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Should I Start a New Business?

Launching a new business takes a lot of planning, a good product, and careful financial forecasting. More than that, launching a new business takes massive amounts of time, energy, and risk-tolerance. So the first question at hand is...

Should You Be Starting A New Business?

Launching a new business is a daunting task, requiring great energy and an even greater ability to consistently assess the business. Personality plays a large role in the success of the business. You always hear that being an entrepreneur requires a certain passion. Quite often, businesses are launched based on passion alone, although this strategy is not recommended. On the opposite end of the spectrum, great ideas are often never launched because of a certain mysterious analysis paralysis.

Before you start your business, do a reality check. Launching and running a small business requires a certain type of entrepreneurial personality. So slow down, take a deep breath, and answer some basic questions before you go forward.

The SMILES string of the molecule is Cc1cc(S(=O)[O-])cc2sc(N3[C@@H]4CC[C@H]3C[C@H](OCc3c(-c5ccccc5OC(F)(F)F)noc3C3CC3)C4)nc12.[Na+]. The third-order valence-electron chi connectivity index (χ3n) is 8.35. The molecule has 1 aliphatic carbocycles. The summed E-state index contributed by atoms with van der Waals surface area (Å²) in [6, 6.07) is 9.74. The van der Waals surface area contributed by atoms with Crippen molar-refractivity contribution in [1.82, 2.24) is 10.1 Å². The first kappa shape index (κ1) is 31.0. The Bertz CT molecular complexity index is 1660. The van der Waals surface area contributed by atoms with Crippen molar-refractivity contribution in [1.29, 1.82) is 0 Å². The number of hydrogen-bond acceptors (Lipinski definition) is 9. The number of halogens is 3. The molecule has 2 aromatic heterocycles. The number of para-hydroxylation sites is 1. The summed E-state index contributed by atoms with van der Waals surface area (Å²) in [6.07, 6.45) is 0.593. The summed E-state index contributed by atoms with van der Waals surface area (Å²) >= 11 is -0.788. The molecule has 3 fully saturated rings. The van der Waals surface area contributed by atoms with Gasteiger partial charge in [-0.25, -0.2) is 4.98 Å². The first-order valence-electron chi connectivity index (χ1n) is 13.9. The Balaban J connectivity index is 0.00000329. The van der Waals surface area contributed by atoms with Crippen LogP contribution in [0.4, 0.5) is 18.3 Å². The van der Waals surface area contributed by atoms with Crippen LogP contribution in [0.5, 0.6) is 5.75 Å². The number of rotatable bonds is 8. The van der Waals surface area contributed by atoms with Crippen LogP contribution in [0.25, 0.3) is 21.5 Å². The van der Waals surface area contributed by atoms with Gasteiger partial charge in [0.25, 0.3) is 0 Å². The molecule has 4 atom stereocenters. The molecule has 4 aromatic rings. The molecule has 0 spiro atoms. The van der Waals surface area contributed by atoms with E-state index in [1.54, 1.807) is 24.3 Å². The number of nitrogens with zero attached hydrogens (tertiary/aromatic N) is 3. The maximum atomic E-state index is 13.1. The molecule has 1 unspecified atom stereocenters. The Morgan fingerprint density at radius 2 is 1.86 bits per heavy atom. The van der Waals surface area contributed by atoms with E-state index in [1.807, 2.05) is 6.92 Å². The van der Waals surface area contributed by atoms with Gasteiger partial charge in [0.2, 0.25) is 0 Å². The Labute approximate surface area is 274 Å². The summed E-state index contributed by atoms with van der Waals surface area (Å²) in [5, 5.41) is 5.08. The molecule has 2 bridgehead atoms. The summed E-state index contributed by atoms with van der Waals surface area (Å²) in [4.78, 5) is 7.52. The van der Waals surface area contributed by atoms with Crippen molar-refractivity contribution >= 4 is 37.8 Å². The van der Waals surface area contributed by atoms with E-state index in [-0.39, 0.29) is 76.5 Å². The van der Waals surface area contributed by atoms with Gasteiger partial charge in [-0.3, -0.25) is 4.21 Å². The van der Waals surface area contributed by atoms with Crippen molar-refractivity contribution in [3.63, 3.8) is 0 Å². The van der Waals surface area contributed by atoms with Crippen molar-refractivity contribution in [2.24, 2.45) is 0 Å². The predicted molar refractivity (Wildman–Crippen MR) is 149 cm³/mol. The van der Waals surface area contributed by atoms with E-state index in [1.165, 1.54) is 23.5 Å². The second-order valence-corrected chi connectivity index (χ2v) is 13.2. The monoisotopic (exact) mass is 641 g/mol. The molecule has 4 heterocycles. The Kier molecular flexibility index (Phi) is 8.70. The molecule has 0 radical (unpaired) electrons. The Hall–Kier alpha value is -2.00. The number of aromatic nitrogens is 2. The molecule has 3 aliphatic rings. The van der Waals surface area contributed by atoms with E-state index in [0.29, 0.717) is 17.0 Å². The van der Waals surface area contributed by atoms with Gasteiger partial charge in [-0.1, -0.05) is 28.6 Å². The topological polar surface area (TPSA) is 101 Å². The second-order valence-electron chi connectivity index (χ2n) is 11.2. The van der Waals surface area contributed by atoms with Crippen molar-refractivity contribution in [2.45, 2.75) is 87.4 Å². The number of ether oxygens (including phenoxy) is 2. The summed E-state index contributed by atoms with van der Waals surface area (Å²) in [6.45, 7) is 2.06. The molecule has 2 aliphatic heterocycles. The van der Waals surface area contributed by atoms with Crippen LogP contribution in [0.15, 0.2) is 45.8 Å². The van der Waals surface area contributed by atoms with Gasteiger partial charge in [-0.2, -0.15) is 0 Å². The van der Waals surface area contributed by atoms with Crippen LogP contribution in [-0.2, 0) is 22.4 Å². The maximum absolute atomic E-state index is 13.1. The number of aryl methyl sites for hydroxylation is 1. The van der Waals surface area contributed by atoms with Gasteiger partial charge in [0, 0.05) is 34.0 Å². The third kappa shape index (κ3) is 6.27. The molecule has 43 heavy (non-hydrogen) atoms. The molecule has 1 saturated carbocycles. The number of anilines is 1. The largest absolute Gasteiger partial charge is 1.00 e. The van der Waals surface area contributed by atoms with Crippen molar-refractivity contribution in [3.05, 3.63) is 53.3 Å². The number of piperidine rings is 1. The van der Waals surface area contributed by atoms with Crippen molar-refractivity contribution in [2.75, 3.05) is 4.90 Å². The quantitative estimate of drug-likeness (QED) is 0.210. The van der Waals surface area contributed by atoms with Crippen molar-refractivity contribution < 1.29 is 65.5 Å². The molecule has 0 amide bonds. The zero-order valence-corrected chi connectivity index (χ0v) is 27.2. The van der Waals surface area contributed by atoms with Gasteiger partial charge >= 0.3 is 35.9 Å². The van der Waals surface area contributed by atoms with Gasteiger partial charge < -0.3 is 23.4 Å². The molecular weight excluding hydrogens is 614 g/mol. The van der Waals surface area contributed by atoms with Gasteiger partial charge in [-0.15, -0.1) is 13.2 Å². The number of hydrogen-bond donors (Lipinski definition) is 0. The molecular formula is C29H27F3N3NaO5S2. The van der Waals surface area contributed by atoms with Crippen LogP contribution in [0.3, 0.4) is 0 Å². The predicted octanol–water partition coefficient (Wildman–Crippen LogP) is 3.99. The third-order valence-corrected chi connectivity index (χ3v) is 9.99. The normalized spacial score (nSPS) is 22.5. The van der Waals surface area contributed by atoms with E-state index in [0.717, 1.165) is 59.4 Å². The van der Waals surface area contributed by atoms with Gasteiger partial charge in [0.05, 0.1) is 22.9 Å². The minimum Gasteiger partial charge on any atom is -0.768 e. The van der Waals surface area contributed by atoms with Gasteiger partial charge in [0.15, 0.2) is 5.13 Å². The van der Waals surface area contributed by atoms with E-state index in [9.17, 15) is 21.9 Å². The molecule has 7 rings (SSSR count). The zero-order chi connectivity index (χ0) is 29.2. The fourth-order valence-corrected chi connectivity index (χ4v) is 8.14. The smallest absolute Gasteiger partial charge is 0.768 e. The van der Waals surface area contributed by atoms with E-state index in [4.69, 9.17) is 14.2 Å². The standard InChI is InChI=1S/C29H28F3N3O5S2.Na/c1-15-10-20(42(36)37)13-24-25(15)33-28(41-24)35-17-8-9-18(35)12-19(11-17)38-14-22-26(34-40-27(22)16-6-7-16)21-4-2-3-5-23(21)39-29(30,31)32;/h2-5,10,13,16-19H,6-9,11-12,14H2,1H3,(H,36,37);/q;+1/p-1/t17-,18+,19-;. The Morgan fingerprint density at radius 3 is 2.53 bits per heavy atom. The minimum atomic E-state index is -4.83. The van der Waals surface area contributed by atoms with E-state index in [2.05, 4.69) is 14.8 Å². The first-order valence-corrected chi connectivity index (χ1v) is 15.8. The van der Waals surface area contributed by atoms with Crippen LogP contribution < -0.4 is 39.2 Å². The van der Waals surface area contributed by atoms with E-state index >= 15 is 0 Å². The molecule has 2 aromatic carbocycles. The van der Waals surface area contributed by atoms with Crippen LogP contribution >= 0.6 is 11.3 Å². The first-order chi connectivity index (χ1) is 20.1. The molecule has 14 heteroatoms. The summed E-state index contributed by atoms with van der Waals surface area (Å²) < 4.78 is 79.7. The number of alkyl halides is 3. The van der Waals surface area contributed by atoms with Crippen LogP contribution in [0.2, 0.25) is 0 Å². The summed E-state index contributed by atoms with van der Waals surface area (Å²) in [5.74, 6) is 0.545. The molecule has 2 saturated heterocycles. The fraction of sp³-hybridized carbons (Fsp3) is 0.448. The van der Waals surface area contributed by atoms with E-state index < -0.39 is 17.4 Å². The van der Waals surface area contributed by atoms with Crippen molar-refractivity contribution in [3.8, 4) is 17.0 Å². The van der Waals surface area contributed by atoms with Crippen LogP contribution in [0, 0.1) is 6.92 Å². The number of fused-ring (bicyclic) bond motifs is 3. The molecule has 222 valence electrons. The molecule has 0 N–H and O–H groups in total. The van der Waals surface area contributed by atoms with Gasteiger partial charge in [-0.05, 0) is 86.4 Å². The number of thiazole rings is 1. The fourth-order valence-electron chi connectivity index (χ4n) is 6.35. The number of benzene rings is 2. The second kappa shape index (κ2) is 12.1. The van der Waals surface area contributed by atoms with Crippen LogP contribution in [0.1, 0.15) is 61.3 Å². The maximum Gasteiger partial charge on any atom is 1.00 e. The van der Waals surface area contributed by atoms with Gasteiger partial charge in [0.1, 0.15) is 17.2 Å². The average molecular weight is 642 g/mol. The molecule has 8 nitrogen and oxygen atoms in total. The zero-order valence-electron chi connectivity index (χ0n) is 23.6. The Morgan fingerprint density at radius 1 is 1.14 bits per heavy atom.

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What's Your Personal Tolerance For Risk?

Starting a business is highly risky. The odds of survival are not in your favor. Generally a new business requires at least two years of hard work before achieving an acceptable level of success. Do you have the tolerance for this kind of risk? If you don't like risk, then consider very carefully whether you're a good candidate for starting a new business.

What Are Your Personal Resources?

You'll need to review your resources on several levels. First, review your personal financial situation. How much money do you need every month in order to pay your bills and survive until the business can pay you a decent salary? Can you cut your personal financial obligations to focus on the business without worrying about personal debt? Will you have the support of your family if you decide to launch your business? You will absolutely work longer hours, most likely for a significant pay cut for several years before the business is stable and profitable. Carefully review your personal financial resources before undertaking the risk of launching a new business venture. Plan very wisely if you're considering financing your venture with personal assets that may be very difficult, if not impossible, to replace such as a retirement account. Sometimes assuming failure rather than success sheds a different light on whether to tap resources that are vital to your future.

What's Your Industry Experience?